All good news so far, but there’s more. Only 4% of the physicians told the patient that the substance they were receiving was a placebo. Most used vague statements like, “This may help and won’t hurt” or “It’s medicine with no specific effect.” Just over 10% of the doctors in the survey believed that the use of placebos should be categorically prohibited on ethical grounds.

I try to imagine how my internist, who I respect immensely, would respond. Would he use a ruse to invoke the healing power of my mind? He’s seen me through a number of minor crises over the last 15 years, and I can’t imagine a circumstance under which this wouldn’t feel like a betrayal. Is it just me? Are there circumstances under which you’d be glad to have your doctor deceive you if it made you feel better?

References

Sherman, R., Hickner, J. (2008). Academic Physicians Use Placebos in Clinical Practice and Believe in the Mind–Body Connection. Journal of General Internal Medicine, 23(1), 7-10. DOI: 10.1007/s11606-007-0332-z

Goodwin, J.S., Goodwin, J.M., Vogel, A.V. (1979). Knowledge and use of placebos by house officers and nurses. Ann Intern Med, 91(1), 106-110.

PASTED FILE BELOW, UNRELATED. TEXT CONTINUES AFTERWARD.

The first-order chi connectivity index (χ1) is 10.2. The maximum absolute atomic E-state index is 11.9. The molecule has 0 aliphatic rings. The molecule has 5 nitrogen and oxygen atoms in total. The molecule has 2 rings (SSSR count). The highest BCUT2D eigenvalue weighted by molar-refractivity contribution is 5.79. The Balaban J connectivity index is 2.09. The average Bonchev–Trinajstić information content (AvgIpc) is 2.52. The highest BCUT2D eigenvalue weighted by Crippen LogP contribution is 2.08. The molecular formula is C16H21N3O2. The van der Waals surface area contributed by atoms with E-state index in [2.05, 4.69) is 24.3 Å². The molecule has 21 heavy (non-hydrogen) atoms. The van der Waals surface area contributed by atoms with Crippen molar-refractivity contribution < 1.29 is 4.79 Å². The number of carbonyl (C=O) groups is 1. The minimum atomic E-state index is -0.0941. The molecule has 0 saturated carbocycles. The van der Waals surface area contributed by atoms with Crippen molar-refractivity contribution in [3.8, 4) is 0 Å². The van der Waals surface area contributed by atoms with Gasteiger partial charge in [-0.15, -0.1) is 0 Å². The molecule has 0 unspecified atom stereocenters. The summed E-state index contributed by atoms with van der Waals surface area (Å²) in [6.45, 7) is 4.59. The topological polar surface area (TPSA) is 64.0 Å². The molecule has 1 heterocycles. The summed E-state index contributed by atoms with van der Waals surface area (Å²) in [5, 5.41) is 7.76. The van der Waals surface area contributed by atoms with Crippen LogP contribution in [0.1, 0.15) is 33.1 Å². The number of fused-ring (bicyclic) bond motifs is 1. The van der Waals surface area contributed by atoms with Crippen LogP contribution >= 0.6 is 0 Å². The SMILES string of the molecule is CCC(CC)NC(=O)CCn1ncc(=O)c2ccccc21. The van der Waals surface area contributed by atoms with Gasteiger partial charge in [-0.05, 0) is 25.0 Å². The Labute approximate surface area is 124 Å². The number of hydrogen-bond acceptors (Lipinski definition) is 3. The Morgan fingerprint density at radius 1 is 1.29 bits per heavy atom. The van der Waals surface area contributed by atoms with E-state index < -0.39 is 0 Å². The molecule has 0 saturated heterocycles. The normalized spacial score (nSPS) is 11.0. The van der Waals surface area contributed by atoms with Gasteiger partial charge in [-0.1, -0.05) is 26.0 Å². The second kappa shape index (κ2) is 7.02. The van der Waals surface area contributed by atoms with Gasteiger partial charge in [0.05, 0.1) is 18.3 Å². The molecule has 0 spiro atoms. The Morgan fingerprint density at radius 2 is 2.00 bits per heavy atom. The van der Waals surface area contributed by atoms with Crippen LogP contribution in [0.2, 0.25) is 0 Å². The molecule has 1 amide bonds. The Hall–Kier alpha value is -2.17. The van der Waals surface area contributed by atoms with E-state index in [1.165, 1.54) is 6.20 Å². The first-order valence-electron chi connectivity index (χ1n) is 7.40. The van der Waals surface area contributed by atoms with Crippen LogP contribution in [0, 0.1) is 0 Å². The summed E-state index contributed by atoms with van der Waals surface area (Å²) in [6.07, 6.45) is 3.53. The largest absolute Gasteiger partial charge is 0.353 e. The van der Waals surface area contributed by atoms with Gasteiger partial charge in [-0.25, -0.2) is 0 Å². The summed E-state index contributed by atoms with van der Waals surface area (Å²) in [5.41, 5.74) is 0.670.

• A fascinating question which I think is crucial to explore. Particularly interesting would be to understand whether the placebo effect would still work if patients signed a consent form to receive placebo medicine if the doctor felt it was in their best interest – if it did work, that might be a way out of the maze.

    There’s another side to this dilemma as well – when a doctor gives you medication they tend to explain the side effects and likelihood that it won’t work (e.g. 80% effective). But it may well be that this reduces the confidence of the patient in the medicine, and thus reduces the efficacy of the medicine… In addition, despite the weight of evidence supporting modern medicine, a patient may wrongly believe that a treatment prescribed by a snake-oil salesman is more efficacious because the snake oil is publicised as 100% effective.